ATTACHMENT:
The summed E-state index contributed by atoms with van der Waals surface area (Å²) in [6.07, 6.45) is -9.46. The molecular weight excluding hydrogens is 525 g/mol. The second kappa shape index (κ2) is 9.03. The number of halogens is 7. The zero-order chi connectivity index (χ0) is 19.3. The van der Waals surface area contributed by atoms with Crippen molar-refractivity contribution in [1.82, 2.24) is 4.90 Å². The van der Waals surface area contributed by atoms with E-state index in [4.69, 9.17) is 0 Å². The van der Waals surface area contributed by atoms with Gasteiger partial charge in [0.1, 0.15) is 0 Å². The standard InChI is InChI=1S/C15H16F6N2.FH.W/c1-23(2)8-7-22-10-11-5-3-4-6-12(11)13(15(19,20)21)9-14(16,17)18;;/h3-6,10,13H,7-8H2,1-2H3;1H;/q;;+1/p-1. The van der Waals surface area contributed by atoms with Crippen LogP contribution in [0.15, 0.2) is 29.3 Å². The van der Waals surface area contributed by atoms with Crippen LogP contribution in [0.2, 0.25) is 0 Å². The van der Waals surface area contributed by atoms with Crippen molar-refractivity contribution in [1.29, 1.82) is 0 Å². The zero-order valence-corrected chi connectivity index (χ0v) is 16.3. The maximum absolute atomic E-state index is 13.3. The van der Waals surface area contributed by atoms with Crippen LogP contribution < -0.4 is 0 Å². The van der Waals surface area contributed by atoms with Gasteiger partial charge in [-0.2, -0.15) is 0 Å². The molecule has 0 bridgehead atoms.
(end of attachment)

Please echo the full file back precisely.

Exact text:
The summed E-state index contributed by atoms with van der Waals surface area (Å²) in [6.07, 6.45) is -9.46. The molecular weight excluding hydrogens is 525 g/mol. The second kappa shape index (κ2) is 9.03. The number of halogens is 7. The zero-order chi connectivity index (χ0) is 19.3. The van der Waals surface area contributed by atoms with Crippen molar-refractivity contribution in [1.82, 2.24) is 4.90 Å². The van der Waals surface area contributed by atoms with E-state index in [4.69, 9.17) is 0 Å². The van der Waals surface area contributed by atoms with Gasteiger partial charge in [0.1, 0.15) is 0 Å². The standard InChI is InChI=1S/C15H16F6N2.FH.W/c1-23(2)8-7-22-10-11-5-3-4-6-12(11)13(15(19,20)21)9-14(16,17)18;;/h3-6,10,13H,7-8H2,1-2H3;1H;/q;;+1/p-1. The van der Waals surface area contributed by atoms with Crippen LogP contribution in [0.15, 0.2) is 29.3 Å². The van der Waals surface area contributed by atoms with Crippen LogP contribution in [0.2, 0.25) is 0 Å². The van der Waals surface area contributed by atoms with Crippen molar-refractivity contribution in [1.29, 1.82) is 0 Å². The zero-order valence-corrected chi connectivity index (χ0v) is 16.3. The maximum absolute atomic E-state index is 13.3. The van der Waals surface area contributed by atoms with Crippen LogP contribution < -0.4 is 0 Å². The van der Waals surface area contributed by atoms with Gasteiger partial charge in [-0.2, -0.15) is 0 Å². The molecule has 0 bridgehead atoms.